15. The device of claim 12, comprising a signal processing circuit operably coupled to each of the receiver electric terminal and the microphone electric terminal.

16. The device of claim 15, wherein the signal processing circuit is operable on a signal from the microphone for controlling the output of the receiver.

17. The device of claim 15, wherein the signal processing circuit is operable for controlling a sound pressure level output of the receiver.

18. The device of claim 12, an electric terminal of the receiver being coupled to the electric terminal of the microphone, the input port of the microphone being coupled to the output port of the receiver, wherein the output of the receiver is controlled based upon the output of the microphone.

Description:

CROSS-REFERENCE TO RELATED APPLICATION

This patent claims benefit under 35 U.S.C. § 119(e) to U.S. Provisional application Ser. No. 60/679,170, filed May 9, 2005 and entitled Conjoined Receiver and Microphone Assembly, the disclosure of which is hereby expressly incorporated herein for all purposes.

TECHNICAL FIELD

This patent generally relates to miniature transducers used in listening devices and portable communication devices, and more particularly, to a conjoined receiver and microphone.

BACKGROUND

A common problem with listening devices and portable communication devices is to avoid exceeding the discomfort threshold in the sound signal and to maintain a constant sound pressure level (SPL) to the listener. In order to simplify the operation of the devices, SPL can be maintained by signal amplitude regulation with a feedback structure. In such an arrangement, the amplifier input signal is fed to a level detector. The level detector output value is delivered to a control loop providing attenuation of the amplifier output signal at increasing input signal strength. However, such compensation is not capable of satisfactorily eliminating the excessive SPL to prevent potential long term damage to hearing characteristics of a person. Further, to improve the receiver efficiency, more power will be drawn from the power source, i.e. battery, to increase output. However, draining the energy from the battery may cause power supply voltage fluctuating and reduced battery life.

BRIEF DESCRIPTION OF THE DRAWINGS

For a more complete understanding of the disclosure, reference should be made to the following detailed description and accompanying drawings wherein:

FIG. 1 is cross-sectional view of a conjoined receiver and microphone assembly;

FIG. 2 is a perspective view of the conjoined received and microphone assembly of FIG. 1;

FIG. 3 is a schematic representation of a conjoined receiver and microphone assembly and a signal processing circuit;

FIG. 4 is a schematic representation of a conjoined receiver and microphone assembly without a signal processing circuit; and

FIG. 5 is a graph indicating output sound pressure level with frequency response.

DETAILED DESCRIPTION

While the present disclosure is susceptible to various modifications and alternative forms, certain embodiments are shown by way of example in the drawings and these embodiments will be described in detail herein. It will be understood, however, that this disclosure is not intended to limit the invention to the particular forms described, but to the contrary, the invention is intended to cover all modifications, alternatives, and equivalents falling within the spirit and scope of the invention defined by the appended claims.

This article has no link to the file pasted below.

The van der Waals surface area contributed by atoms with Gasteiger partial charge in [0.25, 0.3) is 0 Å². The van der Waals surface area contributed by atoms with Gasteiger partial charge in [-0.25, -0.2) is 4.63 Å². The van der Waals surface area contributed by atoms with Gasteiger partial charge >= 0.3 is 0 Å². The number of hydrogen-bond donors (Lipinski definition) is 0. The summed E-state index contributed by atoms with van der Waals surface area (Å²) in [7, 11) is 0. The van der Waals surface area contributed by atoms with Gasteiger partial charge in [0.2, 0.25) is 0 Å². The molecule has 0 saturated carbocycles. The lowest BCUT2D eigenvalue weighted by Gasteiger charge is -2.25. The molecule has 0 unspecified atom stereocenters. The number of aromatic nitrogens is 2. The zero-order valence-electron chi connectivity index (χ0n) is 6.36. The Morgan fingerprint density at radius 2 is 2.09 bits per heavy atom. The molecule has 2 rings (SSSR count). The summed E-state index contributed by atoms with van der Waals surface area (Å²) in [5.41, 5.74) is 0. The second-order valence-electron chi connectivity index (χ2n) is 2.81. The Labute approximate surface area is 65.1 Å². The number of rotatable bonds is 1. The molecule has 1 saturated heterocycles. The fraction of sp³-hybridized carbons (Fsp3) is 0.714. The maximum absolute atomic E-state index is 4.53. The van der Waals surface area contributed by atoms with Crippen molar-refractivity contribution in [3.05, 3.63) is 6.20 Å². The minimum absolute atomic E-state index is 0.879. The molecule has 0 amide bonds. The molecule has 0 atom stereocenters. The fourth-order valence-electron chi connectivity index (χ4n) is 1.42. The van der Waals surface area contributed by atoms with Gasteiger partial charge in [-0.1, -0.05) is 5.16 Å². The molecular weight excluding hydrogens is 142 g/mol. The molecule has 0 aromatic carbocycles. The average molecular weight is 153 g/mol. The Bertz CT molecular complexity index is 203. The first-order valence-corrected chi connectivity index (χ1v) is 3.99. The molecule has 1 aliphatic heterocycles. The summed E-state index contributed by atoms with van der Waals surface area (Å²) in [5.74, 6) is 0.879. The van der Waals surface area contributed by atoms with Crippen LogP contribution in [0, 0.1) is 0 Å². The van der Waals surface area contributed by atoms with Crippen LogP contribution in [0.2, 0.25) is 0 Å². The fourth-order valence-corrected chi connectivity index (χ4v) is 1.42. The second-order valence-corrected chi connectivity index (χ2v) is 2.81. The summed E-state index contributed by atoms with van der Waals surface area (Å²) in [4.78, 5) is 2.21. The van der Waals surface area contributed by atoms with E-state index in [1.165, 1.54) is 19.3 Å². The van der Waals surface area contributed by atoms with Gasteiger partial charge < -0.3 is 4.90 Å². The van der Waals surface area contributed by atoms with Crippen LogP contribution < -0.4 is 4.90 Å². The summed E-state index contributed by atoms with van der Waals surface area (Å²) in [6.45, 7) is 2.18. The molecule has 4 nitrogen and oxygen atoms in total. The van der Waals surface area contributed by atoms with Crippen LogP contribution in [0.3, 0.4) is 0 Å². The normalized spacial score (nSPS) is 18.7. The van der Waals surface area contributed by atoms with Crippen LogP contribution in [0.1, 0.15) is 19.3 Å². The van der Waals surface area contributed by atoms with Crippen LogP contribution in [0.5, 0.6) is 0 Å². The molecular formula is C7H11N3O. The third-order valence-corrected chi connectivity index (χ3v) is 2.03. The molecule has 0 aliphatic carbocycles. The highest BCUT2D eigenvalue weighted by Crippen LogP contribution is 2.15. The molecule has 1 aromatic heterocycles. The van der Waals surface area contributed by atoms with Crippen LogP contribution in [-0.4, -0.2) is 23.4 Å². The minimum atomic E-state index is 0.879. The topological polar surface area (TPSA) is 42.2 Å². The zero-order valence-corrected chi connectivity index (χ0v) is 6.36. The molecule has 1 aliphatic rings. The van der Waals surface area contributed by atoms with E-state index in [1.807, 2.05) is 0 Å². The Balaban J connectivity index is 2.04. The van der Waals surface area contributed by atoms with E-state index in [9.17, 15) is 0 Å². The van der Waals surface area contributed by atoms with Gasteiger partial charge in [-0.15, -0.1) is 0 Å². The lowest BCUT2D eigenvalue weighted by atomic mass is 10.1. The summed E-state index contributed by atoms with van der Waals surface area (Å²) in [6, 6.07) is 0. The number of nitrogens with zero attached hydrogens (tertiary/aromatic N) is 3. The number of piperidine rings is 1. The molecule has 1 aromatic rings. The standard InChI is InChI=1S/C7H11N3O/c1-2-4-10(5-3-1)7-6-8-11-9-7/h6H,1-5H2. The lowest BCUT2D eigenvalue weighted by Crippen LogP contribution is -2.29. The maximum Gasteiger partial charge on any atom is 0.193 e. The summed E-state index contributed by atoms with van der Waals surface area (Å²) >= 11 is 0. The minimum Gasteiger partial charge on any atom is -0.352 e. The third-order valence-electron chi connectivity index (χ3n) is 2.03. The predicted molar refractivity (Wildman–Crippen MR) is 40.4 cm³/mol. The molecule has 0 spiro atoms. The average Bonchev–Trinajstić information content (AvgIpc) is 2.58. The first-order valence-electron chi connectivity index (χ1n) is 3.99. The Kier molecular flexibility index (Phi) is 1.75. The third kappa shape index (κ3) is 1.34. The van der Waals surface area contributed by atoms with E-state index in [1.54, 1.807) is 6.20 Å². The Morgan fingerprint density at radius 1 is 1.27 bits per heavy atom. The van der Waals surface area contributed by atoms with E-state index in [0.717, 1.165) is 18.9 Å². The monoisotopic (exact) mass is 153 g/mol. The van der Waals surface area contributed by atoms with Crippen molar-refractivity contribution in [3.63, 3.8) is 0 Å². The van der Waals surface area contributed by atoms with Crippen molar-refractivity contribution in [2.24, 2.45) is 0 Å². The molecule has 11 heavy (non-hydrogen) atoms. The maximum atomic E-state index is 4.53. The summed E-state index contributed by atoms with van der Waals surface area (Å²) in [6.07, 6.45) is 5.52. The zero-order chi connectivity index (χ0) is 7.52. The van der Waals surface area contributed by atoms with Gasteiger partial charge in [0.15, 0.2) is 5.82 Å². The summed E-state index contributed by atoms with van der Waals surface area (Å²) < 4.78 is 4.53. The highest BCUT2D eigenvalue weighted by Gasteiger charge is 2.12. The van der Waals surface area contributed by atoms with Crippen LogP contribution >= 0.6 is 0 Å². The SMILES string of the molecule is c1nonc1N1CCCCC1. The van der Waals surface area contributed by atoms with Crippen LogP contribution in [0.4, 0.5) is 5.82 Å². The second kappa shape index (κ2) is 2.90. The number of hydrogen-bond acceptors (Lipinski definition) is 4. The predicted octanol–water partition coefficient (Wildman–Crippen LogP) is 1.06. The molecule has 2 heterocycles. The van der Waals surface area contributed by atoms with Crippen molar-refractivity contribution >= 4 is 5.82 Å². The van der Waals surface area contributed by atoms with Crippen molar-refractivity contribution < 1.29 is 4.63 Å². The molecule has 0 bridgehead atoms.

It should also be understood that, unless a term is expressly defined in this patent using the sentence “As used herein, the term ‘______ ’ is hereby defined to mean . . . ” or a similar sentence, there is no intent to limit the meaning of that term, either expressly or by implication, beyond its plain or ordinary meaning, and such term should not be interpreted to be limited in scope based on any statement made in any section of this patent (other than the language of the claims). To the extent that any term recited in the claims at the end of this patent is referred to in this patent in a manner consistent with a single meaning, that is done for sake of clarity only so as to not confuse the reader, and it is not intended that such claim term by limited, by implication or otherwise, to that single meaning. Unless a claim element is defined by reciting the word “means” and a function without the recital of any structure, it is not intended that the scope of any claim element be interpreted based on the application of 35 U.S.C. § 112, sixth paragraph.

FIGS. 1-2 illustrate an exemplary embodiment of a conjoined receiver and microphone assembly 100 for use in virtually any type of device, such as cellular phones, web-enabled cellular telephones, Personal Digital Assistants (PDAs), hand-held computers, Bluetooth wireless headset, digital cameras, other types of portable computing and Internet access appliances and devices, hearings aids, in-ear monitors, electronic hearing protection devices, and the like. The assembly 100 includes a a first transducer, e.g., microphone 200 and a second transducer, e.g., receiver 300 mounted in back-to-back abutting relation to provide a shared volume. The shared volume is larger than is available in discrete devices and acts to increase the efficiency of the receiver 300 at low frequency response. In alternate embodiments, the microphone 200 and the receiver 300 can be mounted in front-to-front alignment to again provide a shared volume. Alternatively, the first and second transducer can both be receivers sharing a volume to enhance low frequency response and efficiency or can both be microphones enjoying the same benefits provided by the shared volume. A dual receiver arrangement is shown and described in commonly assigned U.S. patent application Ser. No. __/______, entitled ______, the disclosure of which is hereby expressly incorporated herein for all purposes.